Stroke Misdiagnosis Leads to Death of Husband, Father
A stroke misdiagnosis led to the death of a Louisiana man, according to the Louisiana Record. The victim of the stroke, Gaynell Martin, was diagnosed as drinking too much, which delayed his diagnosis and medical treatment. As a result of missed diagnosis, Martin died from his injuries.
Now, the family of the deceased is seeking legal action against the hospital that failed to recognize Martin’s classic stroke symptoms and provide prompt and possibly life-saving treatment for his condition.
Lawsuit filed in Lousiana court
The lawsuit was filed in the 24 Judicial District in Louisiana on November 21, 2013, by Martin’s widow and children, Gail Martin, Michael Martin and John Martin. The plaintiffs allege that on December 23, 2007, the victim woke early in the morning, unable to speak and favoring one leg. Martin’s spouse Gail called for emergency help, but was told by EMT personnel that the victim was suffering from too much alcohol consumption. This diagnosis was made despite Gail Martin’s claims that it had been at least 12 hours since either of them had had an alcoholic beverage.
The next morning, Martin was still experiencing speech difficulties, so Gail Martin and her son both called for emergency help once again. This time, Martin was transported to Jefferson General Hospital, where he was diagnosed with a stroke. However, plaintiffs allege that the initial stroke misdiagnosis led to an extended hospital stay for Martin and his eventual demise on February 27, 2008. During that time, Martin was transferred to a rehabilitation center, but he never regained his ability to speak and communicate with family members.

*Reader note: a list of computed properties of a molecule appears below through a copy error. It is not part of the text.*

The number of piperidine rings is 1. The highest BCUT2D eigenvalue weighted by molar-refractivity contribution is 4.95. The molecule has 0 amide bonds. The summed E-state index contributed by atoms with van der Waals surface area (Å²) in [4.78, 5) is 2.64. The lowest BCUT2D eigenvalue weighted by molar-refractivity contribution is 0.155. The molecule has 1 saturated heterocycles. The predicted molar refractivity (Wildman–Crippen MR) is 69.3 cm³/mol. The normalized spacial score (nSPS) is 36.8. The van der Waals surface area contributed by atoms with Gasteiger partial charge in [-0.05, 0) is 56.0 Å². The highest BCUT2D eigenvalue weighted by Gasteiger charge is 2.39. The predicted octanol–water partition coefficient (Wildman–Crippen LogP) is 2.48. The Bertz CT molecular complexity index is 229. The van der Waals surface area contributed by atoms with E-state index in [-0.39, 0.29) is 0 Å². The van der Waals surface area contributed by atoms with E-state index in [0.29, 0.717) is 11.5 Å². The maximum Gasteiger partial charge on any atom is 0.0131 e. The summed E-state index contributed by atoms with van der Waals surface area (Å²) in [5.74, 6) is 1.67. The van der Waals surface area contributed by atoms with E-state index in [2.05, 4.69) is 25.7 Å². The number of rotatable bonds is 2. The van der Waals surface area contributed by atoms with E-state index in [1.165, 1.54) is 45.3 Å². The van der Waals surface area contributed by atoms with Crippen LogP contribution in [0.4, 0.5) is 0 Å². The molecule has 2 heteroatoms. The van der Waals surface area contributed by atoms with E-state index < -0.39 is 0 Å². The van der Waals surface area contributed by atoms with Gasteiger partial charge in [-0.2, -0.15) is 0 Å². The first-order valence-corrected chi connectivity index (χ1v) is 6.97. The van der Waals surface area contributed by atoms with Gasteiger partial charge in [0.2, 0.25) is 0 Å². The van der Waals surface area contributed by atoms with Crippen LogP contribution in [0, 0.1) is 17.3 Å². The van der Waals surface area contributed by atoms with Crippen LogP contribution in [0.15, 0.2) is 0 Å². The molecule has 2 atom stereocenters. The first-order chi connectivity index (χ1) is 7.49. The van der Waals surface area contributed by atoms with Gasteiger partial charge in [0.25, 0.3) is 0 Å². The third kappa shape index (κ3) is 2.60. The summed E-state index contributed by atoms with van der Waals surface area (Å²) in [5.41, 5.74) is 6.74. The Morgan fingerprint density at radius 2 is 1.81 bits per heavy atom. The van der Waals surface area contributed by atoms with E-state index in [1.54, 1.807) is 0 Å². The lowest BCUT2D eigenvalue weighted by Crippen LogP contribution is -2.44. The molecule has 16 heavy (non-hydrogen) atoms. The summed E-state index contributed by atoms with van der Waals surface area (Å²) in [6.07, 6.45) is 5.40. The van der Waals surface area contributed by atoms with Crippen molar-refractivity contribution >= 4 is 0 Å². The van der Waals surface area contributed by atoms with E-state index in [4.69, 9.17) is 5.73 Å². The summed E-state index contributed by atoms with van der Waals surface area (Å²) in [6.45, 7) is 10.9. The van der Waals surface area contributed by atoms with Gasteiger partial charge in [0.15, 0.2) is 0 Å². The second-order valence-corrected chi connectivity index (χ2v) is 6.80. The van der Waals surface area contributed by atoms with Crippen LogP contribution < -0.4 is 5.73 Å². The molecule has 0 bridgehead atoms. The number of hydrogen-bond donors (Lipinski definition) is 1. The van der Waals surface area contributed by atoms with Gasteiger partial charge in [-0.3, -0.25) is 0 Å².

The plaintiffs in this hospital malpractice lawsuit have listed Jefferson Parish District Hospital #2, East Jefferson Hospital and East Jefferson Hospital Emergency Medical Services as defendants on their complaint. The plaintiffs are accusing the defendants of failing to make a proper diagnosis of Martin’s condition, failure to transport him to the hospital in a timely fashion and failure to refrain from making a diagnosis.
Misdiagnosis top reason for hospital malpractice lawsuits
According to a report from U.S. News and World Report, misdiagnosis is the leading reason for medical malpractice payouts. Becker’s Hospital Review statistics show missed diagnosis made up around one-third of all malpractice lawsuits in 2012. Missed cancer diagnosis is the most common complaint, and most of those occurred on an outpatient basis.
A misdiagnosis might include a wrong diagnosis, leading to the incorrect treatment for the plaintiff’s actual condition. It can also encompass a delayed diagnosis, which can result in delayed treatment and additional injury. No diagnosis may lead to the same conclusion, a delay in the appropriate treatment, which can make the difference between life and death in some situations.
To prove a case of a missed or misdiagnosis, the plaintiff must establish the following:
- A relationship exists between the plaintiff and a physician
- The physician or hospital staff failed to provide competent, skillful care (negligence)
- Negligence on the part of the physician or hospital staff led to the plaintiff’s injuries
In addition, plaintiffs in a stroke misdiagnosis lawsuit must prove the delayed diagnosis was detrimental to the plaintiff in some way. In this case, plaintiffs allege the delayed diagnosis led to more severe injuries and the eventual death of the victim. The plaintiffs also allege emergency personnel failed to recognize classic symptoms of a stroke, including trouble speaking and walking.
Plaintiffs in this lawsuit are seeking an unspecified amount in damages to compensate them for physical and mental suffering, disability, loss of consortium, fear of impending death, loss of enjoyment of life and funeral expenses.